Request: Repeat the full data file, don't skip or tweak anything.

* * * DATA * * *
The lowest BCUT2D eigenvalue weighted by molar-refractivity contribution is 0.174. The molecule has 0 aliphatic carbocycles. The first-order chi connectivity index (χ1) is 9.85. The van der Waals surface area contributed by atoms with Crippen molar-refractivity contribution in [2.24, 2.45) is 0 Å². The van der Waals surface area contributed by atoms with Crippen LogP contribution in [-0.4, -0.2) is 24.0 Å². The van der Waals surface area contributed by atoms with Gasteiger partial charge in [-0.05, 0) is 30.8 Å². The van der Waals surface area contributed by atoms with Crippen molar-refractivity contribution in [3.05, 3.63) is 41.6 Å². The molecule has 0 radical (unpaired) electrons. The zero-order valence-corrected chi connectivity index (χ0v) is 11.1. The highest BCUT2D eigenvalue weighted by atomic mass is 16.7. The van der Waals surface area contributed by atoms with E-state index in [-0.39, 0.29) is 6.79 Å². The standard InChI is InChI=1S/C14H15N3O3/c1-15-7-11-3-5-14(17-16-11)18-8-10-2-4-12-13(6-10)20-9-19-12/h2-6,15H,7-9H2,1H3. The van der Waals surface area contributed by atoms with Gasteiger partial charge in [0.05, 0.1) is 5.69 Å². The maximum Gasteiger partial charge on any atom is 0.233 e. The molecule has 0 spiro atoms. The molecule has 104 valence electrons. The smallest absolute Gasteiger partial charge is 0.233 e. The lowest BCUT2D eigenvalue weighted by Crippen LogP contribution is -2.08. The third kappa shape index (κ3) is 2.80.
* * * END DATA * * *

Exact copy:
The lowest BCUT2D eigenvalue weighted by molar-refractivity contribution is 0.174. The molecule has 0 aliphatic carbocycles. The first-order chi connectivity index (χ1) is 9.85. The van der Waals surface area contributed by atoms with Crippen molar-refractivity contribution in [2.24, 2.45) is 0 Å². The van der Waals surface area contributed by atoms with Crippen LogP contribution in [-0.4, -0.2) is 24.0 Å². The van der Waals surface area contributed by atoms with Gasteiger partial charge in [-0.05, 0) is 30.8 Å². The van der Waals surface area contributed by atoms with Crippen molar-refractivity contribution in [3.05, 3.63) is 41.6 Å². The molecule has 0 radical (unpaired) electrons. The zero-order valence-corrected chi connectivity index (χ0v) is 11.1. The highest BCUT2D eigenvalue weighted by atomic mass is 16.7. The van der Waals surface area contributed by atoms with E-state index in [-0.39, 0.29) is 6.79 Å². The standard InChI is InChI=1S/C14H15N3O3/c1-15-7-11-3-5-14(17-16-11)18-8-10-2-4-12-13(6-10)20-9-19-12/h2-6,15H,7-9H2,1H3. The van der Waals surface area contributed by atoms with Gasteiger partial charge in [0.05, 0.1) is 5.69 Å². The maximum Gasteiger partial charge on any atom is 0.233 e. The molecule has 0 spiro atoms. The molecule has 104 valence electrons. The smallest absolute Gasteiger partial charge is 0.233 e. The lowest BCUT2D eigenvalue weighted by Crippen LogP contribution is -2.08. The third kappa shape index (κ3) is 2.80.